Fluoride Action Network

Hearing on Mandatory Fluoridation Bill in Oregon

Source: Oregon Citizens for Safe Drinking Water | April 13th, 2001 | by Lynne Campbell
Location: United States, Oregon

To all Oregon Safe Drinking Water Advocates,

Our heartfelt thanks to all who participated Wednesday in the SB 99 hearing, both as speakers and friendly faces in the crowd offering support.  I think we can congratulate ourselves on a strong, effective showing in opposition to SB 99.  While the chair, Senator Fisher, was clearly invested in retaining his pro-fluoridation point of view, he did allow everyone to speak without a time limit, extending the hearing past 5pm.  For that, I have thanked him.

Our terrific lineup included the following:

– Jeff Green, Director of Citizens for Safe Drinking Water
– Hardy Limeback, BSc, PhD, DDS, researcher, practicing dentist and Head of Preventive Dentistry, University of Toronto
– Ann Durrant, DC, Vice President, Oregon Doctors of Chiropractic
– Eric Dover, MD, family physician, member Physicians for Social Responsibility
– Paul Engelking, PhD, professor of chemistry, University of Oregon
– Mary O’Brien, Ecosystem Projects Director, Science and Environmental Health Network
– Travis Williams, Executive Director, Willamette Riverkeeper
– Rhett Lawrence, Environmental Advocate, toxics and clean water, OSPIRG
– Sandy Duffy, municipal lawyer
– Frank Gearheart, President, Citizens Interested in Bull Run, Inc.
– Michael Framson, citizen
– Miriam Green, citizen
– Lynne Campbell, coordinator, Oregon Citizens for Safe Drinking Water

Also testifying in opposition were numerous city and county officials.  These included:

* The League of Oregon Cities, concerned that SB 99 “erodes local decision making” and does not provide for ongoing and equipment replacement costs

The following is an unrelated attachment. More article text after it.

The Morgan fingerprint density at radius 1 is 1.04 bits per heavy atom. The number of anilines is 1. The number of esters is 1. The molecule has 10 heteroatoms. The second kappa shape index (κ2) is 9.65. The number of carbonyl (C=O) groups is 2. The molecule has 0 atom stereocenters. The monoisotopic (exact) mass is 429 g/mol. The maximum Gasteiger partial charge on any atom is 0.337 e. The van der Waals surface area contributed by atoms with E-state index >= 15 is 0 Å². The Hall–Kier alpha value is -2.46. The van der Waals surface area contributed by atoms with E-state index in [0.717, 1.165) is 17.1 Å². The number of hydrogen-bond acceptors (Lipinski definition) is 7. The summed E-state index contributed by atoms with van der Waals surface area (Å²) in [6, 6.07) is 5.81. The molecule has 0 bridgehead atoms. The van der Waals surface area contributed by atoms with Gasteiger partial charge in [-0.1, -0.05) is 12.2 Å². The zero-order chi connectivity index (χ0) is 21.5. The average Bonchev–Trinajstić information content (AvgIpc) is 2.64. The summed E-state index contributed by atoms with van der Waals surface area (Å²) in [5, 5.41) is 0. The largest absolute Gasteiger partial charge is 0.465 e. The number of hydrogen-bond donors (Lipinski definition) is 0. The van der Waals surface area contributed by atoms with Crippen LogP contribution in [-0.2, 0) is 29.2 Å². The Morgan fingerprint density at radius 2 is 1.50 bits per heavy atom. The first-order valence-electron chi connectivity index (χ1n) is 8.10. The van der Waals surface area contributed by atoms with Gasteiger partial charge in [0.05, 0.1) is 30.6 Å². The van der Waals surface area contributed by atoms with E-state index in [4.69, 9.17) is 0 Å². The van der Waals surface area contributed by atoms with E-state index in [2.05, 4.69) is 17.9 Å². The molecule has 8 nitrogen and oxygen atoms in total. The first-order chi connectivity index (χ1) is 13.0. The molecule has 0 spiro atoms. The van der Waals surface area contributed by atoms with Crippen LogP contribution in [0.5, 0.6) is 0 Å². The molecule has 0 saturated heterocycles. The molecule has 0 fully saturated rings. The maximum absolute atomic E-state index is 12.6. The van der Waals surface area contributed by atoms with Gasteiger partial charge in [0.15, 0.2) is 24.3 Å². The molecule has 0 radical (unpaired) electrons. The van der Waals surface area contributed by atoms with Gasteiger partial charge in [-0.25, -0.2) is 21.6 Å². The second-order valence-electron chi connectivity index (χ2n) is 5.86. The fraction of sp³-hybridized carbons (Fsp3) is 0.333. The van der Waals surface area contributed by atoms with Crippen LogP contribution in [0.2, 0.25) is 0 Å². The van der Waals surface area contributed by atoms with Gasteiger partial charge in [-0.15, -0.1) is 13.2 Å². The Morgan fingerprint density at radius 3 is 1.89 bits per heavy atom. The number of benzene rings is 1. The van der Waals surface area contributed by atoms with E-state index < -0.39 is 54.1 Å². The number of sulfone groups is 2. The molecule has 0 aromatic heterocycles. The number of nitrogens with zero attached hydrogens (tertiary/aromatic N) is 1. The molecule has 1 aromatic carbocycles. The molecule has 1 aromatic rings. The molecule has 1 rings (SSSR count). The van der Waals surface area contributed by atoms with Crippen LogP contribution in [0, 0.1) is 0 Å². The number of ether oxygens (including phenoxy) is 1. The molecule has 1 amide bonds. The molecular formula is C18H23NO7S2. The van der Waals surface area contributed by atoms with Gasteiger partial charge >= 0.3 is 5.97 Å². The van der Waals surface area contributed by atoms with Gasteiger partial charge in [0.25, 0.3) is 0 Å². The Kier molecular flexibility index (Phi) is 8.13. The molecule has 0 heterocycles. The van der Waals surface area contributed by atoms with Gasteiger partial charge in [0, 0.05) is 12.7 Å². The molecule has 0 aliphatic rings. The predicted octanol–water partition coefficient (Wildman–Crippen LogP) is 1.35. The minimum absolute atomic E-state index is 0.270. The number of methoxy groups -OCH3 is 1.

* The Oregon Utility Council, which said it would support any decision as long as the decision was made locally
* The City of Portland (in written testimony), commenting on a long history of voting fluoridation down and expressing concern about the high cost of necessary chemicals to compensate for fluoride‘s depression of water pH
* The Special Districts Association of Oregon, declaring that fluoridation should be decided on by “locally elected officials and their constituents”
* The Eugene Water and Electricity Board, whose director presented personal views in opposition, stating that they needed to be providing quality water, not delivering medicinal substances
* The Medford Water Commission, which felt that this was a decision to be made at the local level

The most surprising testimony came from House representative Dr. Alan Bates (Democrat, Eagle Point).  You could feel the honesty, integrity and sense of surprise in his statement.  New to looking at credible opposing documentation, he sounded apologetic, saying he would have liked to support SB 99, that certainly up until a few weeks ago he would have, but based on recently shared information from fellow physicians, he now had profound questions about fluoridation.  He said he’d been searching for “outcome” studies and hadn’t been able to find any.  He felt he could no longer comfortably say that fluoridation is safe and urged senators to proceed with extreme caution.

Opposing testimony probably outnumbered supporting testimony by approximately two to one.  Supporters tended to cover similar ground, expressing concern with the difficult consequences of untreated decay in children, and asserting that fluoridation is a safe, effective, economical means of preventing caries, endorsed by many health-related and health-professional-trade organizations.

Special thanks to Emily Kalweit, coordinator of Washington State Citizens for Safe Drinking Water, and Robyn McGlade, who were on hand to help out…passing out “SAFE WATER” tags to wear, turning in testimony, setting up the “food show,” which gave senators a quick visual of fluoride content in numerous commonly purchased foods, and preparing a great dinner for Jeff, Dr. Limeback, and me the night before.  Additional thanks to Maureen Jones, of San Jose, who made and highlighted a zillion copies of supporting documentation which she shipped up to us under deadline, and to John MacArthur, of Bend, for his editing skills on written testimony, applied at the eleventh hour.

Truly a concerted effort, it is both heartwarming and exciting to see the connections being made and to feel the collective power we have to make a difference in protecting this most precious resource of ours — our water.

Warm regards,

Lynne Campbell